‘After two years of brutal attacks on health care … we’re not giving Republicans anywhere to hide…’
(Kaylee McGhee, Liberty Headlines) The Democrat-controlled House will vote next week on whether to intervene in a GOP-led lawsuit against Obamacare in an attempt to protect the Obama-era health care legislation from a Texas federal judge’s ruling that it is unconstitutional.
A spokesman for House Minority Leader Nancy Pelosi, D-Calif., who will likely be elected Speaker of the House, said the House will vote next week on whether it should formally defend Obamacare in court.
Democrats who attempted to stoke fears over an Obamacare repeal in the 2018 midterm campaigns—prior to district judge Reed O’Connor’s December ruling—still hope to portray Republicans as heartless officials who want to strip citizens of their “rights,” according to Pelosi’s spokesman.
House Democrats, who view the ACA as a signature achievement of former president Barack Obama, want to seize the lawsuit as an opportunity to strike back and force Republicans to go on the record about health care as they gear up for the 2020 presidential campaign.
“After two years of brutal attacks on health care and desperate GOP misrepresentations on the campaign trail, we’re not giving Republicans anywhere to hide,” Pelosi spokesman Henry Connelly said, according to The Hill.
“Republicans who survived the election on their tardy promises to protect pre-existing conditions will have to explain why they have once again been complicit in trying to strike down those life-saving protections.”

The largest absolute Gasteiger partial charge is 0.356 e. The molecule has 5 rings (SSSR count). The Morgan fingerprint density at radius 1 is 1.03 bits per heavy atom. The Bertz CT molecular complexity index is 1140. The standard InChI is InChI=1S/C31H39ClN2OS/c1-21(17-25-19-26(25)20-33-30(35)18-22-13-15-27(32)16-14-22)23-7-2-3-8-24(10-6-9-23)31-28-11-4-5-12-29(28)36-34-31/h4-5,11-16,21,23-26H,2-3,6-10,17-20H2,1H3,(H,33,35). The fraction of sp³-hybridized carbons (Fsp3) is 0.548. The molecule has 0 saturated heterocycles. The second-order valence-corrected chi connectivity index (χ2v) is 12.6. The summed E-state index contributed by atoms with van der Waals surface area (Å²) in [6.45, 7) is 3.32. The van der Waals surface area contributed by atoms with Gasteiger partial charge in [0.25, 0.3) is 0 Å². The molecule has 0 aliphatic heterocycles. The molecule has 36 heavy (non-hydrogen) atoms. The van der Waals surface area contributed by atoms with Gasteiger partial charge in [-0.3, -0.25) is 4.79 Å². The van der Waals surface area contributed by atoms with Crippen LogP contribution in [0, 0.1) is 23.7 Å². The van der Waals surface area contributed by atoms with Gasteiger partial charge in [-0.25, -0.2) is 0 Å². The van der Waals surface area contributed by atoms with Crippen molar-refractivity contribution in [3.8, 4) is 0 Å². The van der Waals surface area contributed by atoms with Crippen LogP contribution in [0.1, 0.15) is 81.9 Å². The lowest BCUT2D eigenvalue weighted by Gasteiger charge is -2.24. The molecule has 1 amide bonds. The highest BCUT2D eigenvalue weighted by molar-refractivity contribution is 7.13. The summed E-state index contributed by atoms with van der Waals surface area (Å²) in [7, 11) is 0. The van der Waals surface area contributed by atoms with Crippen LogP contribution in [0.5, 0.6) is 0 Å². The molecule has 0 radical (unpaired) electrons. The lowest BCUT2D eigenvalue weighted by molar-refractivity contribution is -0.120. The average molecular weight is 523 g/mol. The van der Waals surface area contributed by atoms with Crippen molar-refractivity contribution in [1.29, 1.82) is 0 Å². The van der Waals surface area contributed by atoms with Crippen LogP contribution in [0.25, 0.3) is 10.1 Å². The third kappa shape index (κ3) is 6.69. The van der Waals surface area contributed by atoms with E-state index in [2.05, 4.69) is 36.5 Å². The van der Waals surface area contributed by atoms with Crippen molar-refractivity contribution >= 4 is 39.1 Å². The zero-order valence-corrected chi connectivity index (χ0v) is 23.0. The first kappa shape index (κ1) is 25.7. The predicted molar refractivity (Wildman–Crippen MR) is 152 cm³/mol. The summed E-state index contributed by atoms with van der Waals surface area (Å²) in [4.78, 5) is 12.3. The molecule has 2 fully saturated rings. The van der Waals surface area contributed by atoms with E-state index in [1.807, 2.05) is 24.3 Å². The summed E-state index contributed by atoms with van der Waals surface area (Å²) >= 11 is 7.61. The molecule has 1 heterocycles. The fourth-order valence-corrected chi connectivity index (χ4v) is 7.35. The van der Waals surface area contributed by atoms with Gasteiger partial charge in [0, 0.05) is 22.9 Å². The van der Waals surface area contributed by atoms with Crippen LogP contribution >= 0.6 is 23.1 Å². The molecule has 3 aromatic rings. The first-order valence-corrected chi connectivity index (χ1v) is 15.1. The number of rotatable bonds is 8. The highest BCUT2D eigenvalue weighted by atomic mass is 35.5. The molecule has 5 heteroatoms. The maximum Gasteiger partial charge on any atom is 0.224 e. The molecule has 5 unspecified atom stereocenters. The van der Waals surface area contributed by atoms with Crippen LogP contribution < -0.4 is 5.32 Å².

The lawsuit in question, known as Texas v. Azar, was filed by 20 GOP-led states who want to overturn Obama’s Affordable Care Act and its unconstitutional requirements.
O’Connor’s ruling said that since a 2017 tax overhaul eliminated the penalty for those who did not have insurance, Obamacare could not be considered a tax—a technicality that formed the basis of an earlier Supreme Court ruling upholding it.
Just this week, however, the judge stayed his ruling to allow for appeals, which means the ACA remains in effect while the litigation continues. His ruling would invalidate the entire law and cause “many everyday Americans” to “face great uncertainty,” Judge Reed O’Connor wrote.
The appeals process is widely expected to take at least a year. The current case may go before the high court again, with Chief Justice John Roberts once again likely to cast the pivotal swing vote. Roberts wrote the previous ruling to uphold Obamacare, using as his basis an opinion from then-D.C. Circuit Judge Brett Kavanaugh.